Of the $40 billion in premium income, $27 billion is related to automobiles, but a significant $10 billion comes from home insurance, according to Allstate’s 2021 10-K . Allstate publishes a 106-page sustainability report, but the word “climate” is only on page 65 of his. The climate discussion runs from 65 to 3 pages. Allstate says it has enough capital to withstand the stresses of climate change.

USAA, Farmers and Nationwide efforts in the climate area appear to be minimal. USAA has a web page labeled “Environmental Responsibility” that talks about recycling, reducing paper usage, and conserving water and energy usage. Farmers has a page called “Corporate Citizenship” that focuses on employees, diversity and inclusion initiatives, reducing plastic and paper use, planting trees, charitable donations, and giving to charitable NGOs (non-governmental organizations). Engagement, and the “Farmers Insurance Open”, is a golf tournament sponsored by the PGA (Professional Golf Association).

Nationwide supports communities, giving, food security, working with the American Red Cross, the United Way, investing in affordable housing, healthcare, education, clean water, children’s well-being, diversity and inclusion. We publish a 15-page corporate responsibility report that covers: Diverse Boards, Ethics and Governance. They devote a page to the environment touching on reducing their carbon footprint, reducing waste, water usage, paper usage and landfill diversion.

Liberty Mutual will publish its second TCFD report in 2021. Travelers and Chubb also published his TCFD report. Therefore, it seems worthwhile to compare AXA’s efforts to three US companies: Chubb, Liberty Mutual, and Travelers. Before we get into the details, it’s worth reiterating that seven of the top 10 US P&C insurers have not seriously discussed the impact of climate risk on their balance sheets. The default answer might be to claim that their climate risk exposure is not great enough to justify a larger argument. We must assume that lack of reporting means either a lack of internal agreement on the importance of climate within companies, or a lack of investment in understanding its risks.

The discussion will be a series of questions and various strategies followed by AXA related to three US insurers: Chubb, Liberty and Travelers. This comparison is purely for benchmarking purposes. I understand that every company is likely to follow its own strategy given the opportunities and constraints. has its own learning curve in building the infrastructure required to establish a

Below are high-level findings covering both the liability and asset sides of a company’s balance sheet.

High level findings

Have insurers articulated their climate strategy?

All four companies have articulated climate strategies. We leave the discussion of details to the next part. In summary, AXA is the only company that has tied strategic goals to his specific KPIs (Key Performance Indicators). US insurers have released high-level statements that have no clear link to numerical targets.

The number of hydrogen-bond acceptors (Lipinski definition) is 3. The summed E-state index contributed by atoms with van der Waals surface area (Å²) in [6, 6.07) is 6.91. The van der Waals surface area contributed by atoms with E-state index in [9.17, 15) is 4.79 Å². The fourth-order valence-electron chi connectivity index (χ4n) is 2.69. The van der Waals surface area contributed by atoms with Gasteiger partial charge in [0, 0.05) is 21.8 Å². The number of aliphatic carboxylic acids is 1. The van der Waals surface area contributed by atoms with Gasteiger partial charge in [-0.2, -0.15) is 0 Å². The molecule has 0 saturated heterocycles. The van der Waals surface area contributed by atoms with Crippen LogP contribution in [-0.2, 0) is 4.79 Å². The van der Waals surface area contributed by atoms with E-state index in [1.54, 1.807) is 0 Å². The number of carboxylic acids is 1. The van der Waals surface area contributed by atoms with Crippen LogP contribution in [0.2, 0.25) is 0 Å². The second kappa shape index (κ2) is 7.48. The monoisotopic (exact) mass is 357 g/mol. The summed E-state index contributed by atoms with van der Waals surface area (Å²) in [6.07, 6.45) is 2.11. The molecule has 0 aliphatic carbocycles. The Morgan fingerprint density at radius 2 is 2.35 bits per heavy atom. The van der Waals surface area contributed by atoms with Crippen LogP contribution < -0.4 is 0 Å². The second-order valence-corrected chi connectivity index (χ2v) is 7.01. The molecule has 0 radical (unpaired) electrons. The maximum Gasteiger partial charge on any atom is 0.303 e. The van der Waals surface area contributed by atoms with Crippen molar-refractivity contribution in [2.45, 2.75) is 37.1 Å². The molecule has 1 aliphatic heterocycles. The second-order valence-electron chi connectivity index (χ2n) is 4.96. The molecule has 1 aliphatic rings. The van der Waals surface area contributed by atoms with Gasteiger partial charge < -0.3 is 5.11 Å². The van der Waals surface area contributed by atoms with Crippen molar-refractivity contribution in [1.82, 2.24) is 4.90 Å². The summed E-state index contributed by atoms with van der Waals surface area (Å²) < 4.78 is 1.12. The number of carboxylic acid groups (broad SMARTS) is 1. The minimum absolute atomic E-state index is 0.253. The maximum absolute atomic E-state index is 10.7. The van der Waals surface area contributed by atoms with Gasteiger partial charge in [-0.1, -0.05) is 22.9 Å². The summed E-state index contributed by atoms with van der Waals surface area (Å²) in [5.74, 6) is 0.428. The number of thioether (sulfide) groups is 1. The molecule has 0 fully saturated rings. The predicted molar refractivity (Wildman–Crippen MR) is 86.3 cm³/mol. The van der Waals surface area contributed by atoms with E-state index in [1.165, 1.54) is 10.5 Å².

What is the insurance company’s view on dual materiality?

AXA strongly supports dual materiality while thinking about ESG. For starters, “dual importance” simply means thinking about climate impacts on investments, but about the externalities imposed by a company’s operations that underlie those investments on climate. To do. Other insurers don’t devote much space to doubling materiality.

Are you seeing a full dashboard of metrics?

Ideally, the company should set objective goals or standard and time-based metrics against a benchmarked portfolio so that users can track progress both over time and keeping time steady. should present a dashboard of metrics benchmarked against time series data of AXA has great dashboards along these lines. I couldn’t find detailed dashboards for other insurers.

Voluntary audit of climate data

PwC has issued a Limited Warranty Report on AXA’s processes and underlying assumptions. No other insurer discusses climate risk metrics and process assurance.

Are executive and staff compensation linked to climate targets?

AXA says the following three Key Performance Indicators (KPIs) will be included in the compensation package for executives and 5,000 AXA employees: (ii) reducing carbon emissions during operations; (iii) reduction of investment-related carbon footprint (general account assets); No such promise was found in other insurer disclosures.

In Parts II and III, we show that AXA is similarly highly distinctive compared to the three selected US competitors. I have not performed a detailed analysis of the differences in the regulatory environment of these four companies for corporate reporting.

Part II compares AXA to these three companies in terms of insurance business or balance sheet liabilities.